Dr Philip Mansel, research fellow at the Institute of Historical Research and author of ‘King of the World: the Life of Louis XIV’, previews his forthcoming lecture ‘The Sun King and the Sultan: Louis XIV and the Ottoman Empire’, which takes place on 22 October at the Royal Asiatic Society, London.

There is no such thing as German history, only European history, wrote Friedrich Meinecke. The same could apply to French history. Louis XIV was not only a king devoted to French expansion. He was also a European concerned with the balance of power in Europe. In addition to his French goals, he devoted himself to restoring the Stuarts to their thrones, to securing the election of a French prince as King of Poland, to making his grandson Philip V King of Spain, and to preserving the Ottoman Empire. He considered it a crucial element in the ‘balance of Europe’, checking the power of France’s traditional enemy the House of Austria.

Using unpublished archives and drawings, I will show that the traditional alliance between France and the Ottoman Empire, dating from the reigns of Francois ier and Suleyman ‘the Magnificent’, became even more important for French foreign policy under Louis XIV (known as Louis the Great or the Sun King). In 1688, for example, giving William III the opportunity to invade England, Louis XIV sent French armies across the Rhine to deflect the armies of the Holy Roman Empire and the Habsburg monarchy from continuing their invasion of the Ottoman Empire.

In 1709–10, the marquis de Ferriol, French ambassador in Constantinople, arranged grain shipments from ports throughout the Ottoman Empire to help save France from starvation. Meanwhile, French artists and writers spread the fashion for Ottoman culture in Europe: Antoine Galland translated the 1001 Nights into French, in an edition dedicated to a Dame du palais of the Duchesse de Bourgogne. Jean-Baptiste Vanmour, who had accompanied Ferriol to Constantinople, painted the costumes and professions of the Levant, as well as the reception of the French ambassador by the Sultan. His pictures’ publication as prints in Receuil de Cent Estampes representant differentes nations du Levant in 1713 was the main source for 18th-century Turqueries throughout Europe.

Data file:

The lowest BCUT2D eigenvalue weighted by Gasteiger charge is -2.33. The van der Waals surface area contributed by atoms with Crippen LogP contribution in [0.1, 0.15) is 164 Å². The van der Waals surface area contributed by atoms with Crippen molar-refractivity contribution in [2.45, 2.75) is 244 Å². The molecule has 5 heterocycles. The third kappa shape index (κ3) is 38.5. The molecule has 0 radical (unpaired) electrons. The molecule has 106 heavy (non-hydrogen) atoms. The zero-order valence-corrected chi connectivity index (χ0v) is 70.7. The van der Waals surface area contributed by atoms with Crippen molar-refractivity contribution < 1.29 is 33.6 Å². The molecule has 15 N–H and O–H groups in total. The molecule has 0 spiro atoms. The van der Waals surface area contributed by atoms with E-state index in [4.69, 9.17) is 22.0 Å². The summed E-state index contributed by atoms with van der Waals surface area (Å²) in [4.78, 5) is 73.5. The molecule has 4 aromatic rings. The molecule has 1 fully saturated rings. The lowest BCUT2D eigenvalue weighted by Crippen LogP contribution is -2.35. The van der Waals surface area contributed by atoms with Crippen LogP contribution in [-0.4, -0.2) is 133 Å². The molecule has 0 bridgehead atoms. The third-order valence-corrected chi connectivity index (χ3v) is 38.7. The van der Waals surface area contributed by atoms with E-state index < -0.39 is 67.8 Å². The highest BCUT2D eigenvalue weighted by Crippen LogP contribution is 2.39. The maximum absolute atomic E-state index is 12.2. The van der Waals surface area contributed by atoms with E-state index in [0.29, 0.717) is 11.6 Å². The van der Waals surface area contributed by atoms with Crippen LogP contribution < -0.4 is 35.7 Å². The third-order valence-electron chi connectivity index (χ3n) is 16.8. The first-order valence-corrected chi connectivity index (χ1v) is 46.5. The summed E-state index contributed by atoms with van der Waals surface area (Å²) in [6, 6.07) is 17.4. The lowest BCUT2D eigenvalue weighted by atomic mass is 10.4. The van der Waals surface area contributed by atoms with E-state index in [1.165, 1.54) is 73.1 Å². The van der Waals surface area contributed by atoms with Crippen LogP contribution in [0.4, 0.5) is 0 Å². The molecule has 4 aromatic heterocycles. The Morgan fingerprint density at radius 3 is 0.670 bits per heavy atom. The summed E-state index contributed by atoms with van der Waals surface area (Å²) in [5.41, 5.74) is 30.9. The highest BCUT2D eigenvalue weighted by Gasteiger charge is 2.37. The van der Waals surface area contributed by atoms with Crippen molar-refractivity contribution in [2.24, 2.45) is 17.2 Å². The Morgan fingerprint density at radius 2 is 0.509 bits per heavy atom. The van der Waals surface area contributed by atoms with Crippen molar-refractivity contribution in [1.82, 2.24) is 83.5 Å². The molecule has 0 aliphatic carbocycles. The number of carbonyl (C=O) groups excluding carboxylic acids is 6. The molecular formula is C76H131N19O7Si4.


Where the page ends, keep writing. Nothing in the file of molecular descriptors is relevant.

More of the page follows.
At the same time, pursuing a double policy, Louis XIV was in contact with discontented Christian leaders in Aleppo and other provinces, who requested a French invasion, encouraged French Catholic missionaries and sent French engineers to survey Ottoman ports, from Constantinople to Alexandria, to facilitate French conquests if the Ottoman Empire collapsed. A selection of their drawings, made with bombardment or invasion in mind – a 1680’s equivalent of ‘aerial reconnaissance’ photographs – will be shown during the talk, as well as many unknown portraits of French travellers and diplomats in the Ottoman Empire.

The Sun King and the Sultan: Louis XIV and the Ottoman Empire is on October 22 at the Royal Asiatic Society, 14 Stephenson Way, London, NW1 2HD, 6.30pm. It is free open to all.

Dr Philip Mansel is a research fellow at the Institute of Historical Research (IHR) at the School of Advanced Study, University of London. His latest publication is King of the World: the life of Louis XIV. Other books include Sultans in Splendour: Monarchs of the Middle East 1869–1945; Constantinople, City of the World’s Desire; and Levant: Splendour and Catastrophe on the Mediterranean. He is a Trustee of the Levantine Heritage Foundation and a co-founder of the Society for Court Studies.